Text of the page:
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Revista da Associação Médica Brasileira

Print version ISSN 0104-4230

Rev. Assoc. Med. Bras. vol.57 no.5 São Paulo Sept./Oct. 2011

http://dx.doi.org/10.1590/S0104-42302011000500003 

IMAGE IN MEDICINE

 

Malignant phyllodes tumor of the breast: case report

 

 

Juliana Alves de SouzaI; Elvira Ferreira MarquesI; Camila GuatelliII; Deíse Santiago GirãoI; Thiago QuerozII; Luciana GrazianoI; Mariana MacedoIII; Hirofumi IyeyasuIV; Rubens ChojniakV

IPhysicians; Department of Image, Hospital AC Camargo, São Paulo, SP, Brazil
IIPhysicians; Interns, Department of Image, Hospital AC Camargo, São Paulo, SP, Brazil
IIIPhysician; Intern, Department of Pathology, Hospital AC Camargo, São Paulo, SP, Brazil
IVPhD in Oncology; Department of Mastology, Hospital AC Camargo, São Paulo, SP, Brazil
VPhD in Oncology; Director, Department of Oncology, Hospital AC Camargo, São Paulo, SP, Brazil

Correspondence to

 

 

Introduction

Phyllodes tumors are rare fibroepithelial breast tumors, which are sometimes difficult to preoperative diagnoses and have unpredictable clinical outcome. These tumors must be suspected in patients with rapid-growing breast nodules, to avoid inappropriate management.

 

Case report

A 38-year-old female patient presented a 12-month history of palpable mass on the right breast, with accelerated growth in recent months. There were no personal or family history of breast cancer. This patient was submitted to the exeresis of a nodule in the right breast two years prior in another service, but the material was not available for histopathological revision

Physical exam presented protruding and hardened palpable mass occupying the upper quadrants of the right breast, with accentuated vascularization and periareolar scar (Figure 1). Signs of cutaneous involvement or axillary lymphadenomegaly were not evidenced.

 

 

During the diagnostic investigation, the patient was submitted to mammography and ultrasound. Mammogram showed multiple, hyperdense rounded masses with well-defined margins in the right breast (Figure 2). Ultrasound evidenced in the same topography rounded confluents masses and of well-defined and regular contours, with heterogeneous echotexture and cystic areas in its interior, posterior acoustic enhancement and internal flow to color-flow Doppler examination (Figure 2).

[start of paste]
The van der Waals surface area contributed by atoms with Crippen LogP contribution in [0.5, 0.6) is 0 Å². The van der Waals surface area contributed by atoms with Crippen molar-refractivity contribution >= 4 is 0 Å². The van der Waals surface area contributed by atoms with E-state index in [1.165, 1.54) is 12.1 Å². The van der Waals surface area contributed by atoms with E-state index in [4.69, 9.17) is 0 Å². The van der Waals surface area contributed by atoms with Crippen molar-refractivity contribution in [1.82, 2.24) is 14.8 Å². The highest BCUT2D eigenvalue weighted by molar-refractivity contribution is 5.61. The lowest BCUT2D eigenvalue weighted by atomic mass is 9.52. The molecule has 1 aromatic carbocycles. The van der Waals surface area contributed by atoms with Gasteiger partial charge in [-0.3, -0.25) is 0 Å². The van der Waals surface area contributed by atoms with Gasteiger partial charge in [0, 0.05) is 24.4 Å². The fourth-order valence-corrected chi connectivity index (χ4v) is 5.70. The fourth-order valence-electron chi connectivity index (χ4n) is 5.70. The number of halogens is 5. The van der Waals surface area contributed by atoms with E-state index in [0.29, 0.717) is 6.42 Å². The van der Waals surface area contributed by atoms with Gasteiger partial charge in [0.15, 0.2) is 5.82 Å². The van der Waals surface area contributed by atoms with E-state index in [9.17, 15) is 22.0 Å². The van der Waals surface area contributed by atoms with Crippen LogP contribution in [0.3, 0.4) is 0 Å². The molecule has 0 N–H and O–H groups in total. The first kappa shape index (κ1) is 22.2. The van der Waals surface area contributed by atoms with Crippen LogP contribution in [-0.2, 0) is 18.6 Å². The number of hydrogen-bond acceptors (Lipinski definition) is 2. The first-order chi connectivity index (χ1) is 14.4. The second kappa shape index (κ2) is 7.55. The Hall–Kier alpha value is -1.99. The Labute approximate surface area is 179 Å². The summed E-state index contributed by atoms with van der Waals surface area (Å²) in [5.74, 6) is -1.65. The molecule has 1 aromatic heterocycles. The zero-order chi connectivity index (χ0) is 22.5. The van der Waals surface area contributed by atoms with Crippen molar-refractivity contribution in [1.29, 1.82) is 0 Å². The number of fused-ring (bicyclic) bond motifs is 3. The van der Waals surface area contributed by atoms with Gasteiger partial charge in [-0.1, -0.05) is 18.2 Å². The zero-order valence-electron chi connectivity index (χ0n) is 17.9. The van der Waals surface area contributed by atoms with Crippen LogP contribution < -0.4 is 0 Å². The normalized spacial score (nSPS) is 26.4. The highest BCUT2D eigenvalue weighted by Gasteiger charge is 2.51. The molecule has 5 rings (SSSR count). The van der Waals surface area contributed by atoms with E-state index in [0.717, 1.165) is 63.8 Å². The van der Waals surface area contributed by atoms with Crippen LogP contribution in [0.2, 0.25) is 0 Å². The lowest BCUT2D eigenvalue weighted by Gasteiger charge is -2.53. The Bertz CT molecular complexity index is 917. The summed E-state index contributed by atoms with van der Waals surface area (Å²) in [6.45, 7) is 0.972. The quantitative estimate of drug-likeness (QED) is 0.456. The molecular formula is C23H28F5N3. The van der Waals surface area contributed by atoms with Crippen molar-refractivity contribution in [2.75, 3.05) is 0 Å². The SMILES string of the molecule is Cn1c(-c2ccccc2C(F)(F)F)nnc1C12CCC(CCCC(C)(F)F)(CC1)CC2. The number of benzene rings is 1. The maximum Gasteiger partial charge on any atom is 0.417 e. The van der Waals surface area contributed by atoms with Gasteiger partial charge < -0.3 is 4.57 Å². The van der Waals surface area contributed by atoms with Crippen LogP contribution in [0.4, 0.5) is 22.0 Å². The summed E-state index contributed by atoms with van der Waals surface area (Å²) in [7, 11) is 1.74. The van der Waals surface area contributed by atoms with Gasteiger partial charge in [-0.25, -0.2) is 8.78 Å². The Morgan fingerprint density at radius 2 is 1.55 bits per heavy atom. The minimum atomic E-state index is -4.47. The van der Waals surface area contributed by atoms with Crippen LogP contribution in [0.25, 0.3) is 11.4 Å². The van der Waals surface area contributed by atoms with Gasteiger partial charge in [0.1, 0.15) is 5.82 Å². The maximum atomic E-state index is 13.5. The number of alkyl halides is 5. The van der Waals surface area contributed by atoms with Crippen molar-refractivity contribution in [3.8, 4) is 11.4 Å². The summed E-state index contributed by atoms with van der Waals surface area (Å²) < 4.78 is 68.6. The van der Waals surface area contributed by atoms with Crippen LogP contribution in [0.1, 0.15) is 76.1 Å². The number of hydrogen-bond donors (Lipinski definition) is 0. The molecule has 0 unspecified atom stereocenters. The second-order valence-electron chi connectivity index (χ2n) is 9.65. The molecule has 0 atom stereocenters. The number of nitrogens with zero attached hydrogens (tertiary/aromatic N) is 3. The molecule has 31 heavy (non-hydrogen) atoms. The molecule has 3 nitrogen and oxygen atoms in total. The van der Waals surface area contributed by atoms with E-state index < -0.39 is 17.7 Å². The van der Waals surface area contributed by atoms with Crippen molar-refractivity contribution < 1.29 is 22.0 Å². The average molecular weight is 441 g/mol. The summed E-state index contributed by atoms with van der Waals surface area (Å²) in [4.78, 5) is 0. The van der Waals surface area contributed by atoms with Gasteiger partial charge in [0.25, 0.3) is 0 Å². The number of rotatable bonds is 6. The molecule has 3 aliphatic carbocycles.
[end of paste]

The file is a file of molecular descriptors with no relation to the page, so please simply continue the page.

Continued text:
Ultrasound-guided percutaneous biopsy (core biopsy) was performed on the breast lesion, whose anatomopathologic examination showed biphasic neoplasm with malignant stromal component.

Thorax x-rays and abdominal ultrasound were performed for staging, which showed no significant alterations.

Because of the malignant result on core biopsy and the extension of the lesions, patient underwent simple mastectomy without axillary dissection. Surgical margins were free of tumor. Macroscopy evidenced a trilobulated lesion, measuring 14 x 10 x 10 cm, and the anatomopathologic analysis of the surgical specimen confirmed the diagnosis of malignant phyllodes tumor (Figure 3).

 

Discussion

Phyllodes tumors are rare lesions with an incidence of less than 1% of all breast tumors1. Its incidence is greater in white women 35-55 years of age2. Clinically, phyllodes tumors are more commonly presented as a rounded nodule, mobile, usually painless and with rapid growth.

Histologically, these tumors are biphasic lesions consisting of a stromal and epithelial components, arranged in an undulating configuration with many slit-like spaces and crevices surrounded by an increased growth of mesenchymal cells3. Its stromal part protrudes into the ductal lumen with a foliaceous aspect.

The 2003 WHO tumor classification proposed the classification of phyllodes tumors into three categories (benign, borderline and malignant)4 according to the degree of cellular atypia, mitotic activity, characteristics of the tumor margins and the presence of stromal growth5.

There are no mammographic abnormalities or ultrasonographic pathognomonic signs. In mammography, these lesions commonly present as voluminous isodense mass to breast parenchyma, usually greater than 5 cm, circumscribed, which may be associated with calcifications. In ultrasound, they are generally characterized as a solid lobulated nodule of well-defined contours, and may be associated with cystic components.7